Communicate with the Customer
What Do You Want? - Use Case Specification - PREMIUM
Be clear about what the team is supposed to build. This document outline illustrates how to write a complete use case specification in order to capture the functional requirements of a system. Use the resulting communication to drive decisions about system architecture, user interface, manuals, tests, and more.
What'll You Give Us For It? - Optimizing Project Plan Tradeoffs - PREMIUM
In a perfect world, the customer could have everything they want, when they want, at a price that makes everyone happy. For the rest of us, this template provides guidelines for making trade-offs and optimizing the plan to address conflicts discovered after you develop the first pass schedule.
Try This On for Size - Recommendation Template - SPECIAL
This Premium resource is free to registered Members until September 29, 2011
Craft an organized, well-documented recommendation to proceed with a given business solution or alternative. This document includes all of the key components needed to make an informed decision about whether or not to endorse or approve the recommendation.
Make Sure You're Really Done - Completion Criteria - PREMIUM
Completion criteria set specific goals that define something -- a deliverable, project element, or the entire project -- complete. With completion criteria, you're finished when everything on the list is finished. Without them, you're finished when the customer says you are.
Lead Yourself First - Priorities, Goals, and Actions Alignment Worksheet - MEMBER
Got goals? Make sure you're working toward them. This worksheet helps you capture critical personal goals, prioritize them, and develop personal action plans aligned with those priorities.
Think of It As Product Placement - Career Management as Personal Marketing - MEMBER
Your boss (current or potential) is the customer, and they expect certain skills. This presentation explains how presentation skills, technical expertise, meeting management skills, networking, business understanding, and the like can provide incredible career leverage, and how you can develop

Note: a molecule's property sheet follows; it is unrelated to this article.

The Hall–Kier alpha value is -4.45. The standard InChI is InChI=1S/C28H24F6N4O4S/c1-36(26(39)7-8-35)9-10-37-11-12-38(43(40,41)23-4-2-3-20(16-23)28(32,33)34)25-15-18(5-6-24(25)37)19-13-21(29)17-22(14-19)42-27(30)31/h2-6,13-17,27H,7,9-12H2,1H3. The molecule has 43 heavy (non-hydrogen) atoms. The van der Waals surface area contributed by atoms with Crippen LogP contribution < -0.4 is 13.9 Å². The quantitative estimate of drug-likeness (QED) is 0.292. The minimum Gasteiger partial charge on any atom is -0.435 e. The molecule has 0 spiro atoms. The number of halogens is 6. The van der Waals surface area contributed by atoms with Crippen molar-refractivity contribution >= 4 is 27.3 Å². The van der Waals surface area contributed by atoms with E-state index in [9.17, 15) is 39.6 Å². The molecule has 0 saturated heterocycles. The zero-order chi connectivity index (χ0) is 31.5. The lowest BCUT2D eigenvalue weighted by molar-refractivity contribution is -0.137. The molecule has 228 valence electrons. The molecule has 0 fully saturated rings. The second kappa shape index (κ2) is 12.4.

and market those skills to achieve your personal project goals.
Managing Key Talent by Ed Reynolds
Every manager with more than 3 direct reports can identify somebody on their team as "key talent." These are the employees that know what is and isn't working in the group, help guide the junior employees and take a lot of critical work upon themselves to ensure it gets done right. If you haven't identified key talent, you should. And if you have, here are some tips for keeping them interested and on your side.
Ann Drinkwater explains how she keeps the team from lugging around excess project baggage.
What constitutes effective persuasion? Alfonso Bucero proposes four critical steps and why they matter to your project.
Kent McDonald is at the Central Iowa IIBA chapter explaining how to estimate in the wild, without silver bullets.
Kimberly Wiefling is (still) decorating Tokyo with rubber chickens. (Kimberly, hit the States! We miss you!)
Randy Englund and Alfonso Bucero are at SeminarsWorld in Las Vegas for one more day, demonstrating great people management skills. Look for them at Portfolio Days in Spain soon!
Alan Koch is shuttling between Minneapolis and Washington DC.
Carl Pritchard is racking up frequent flyer miles all across New England.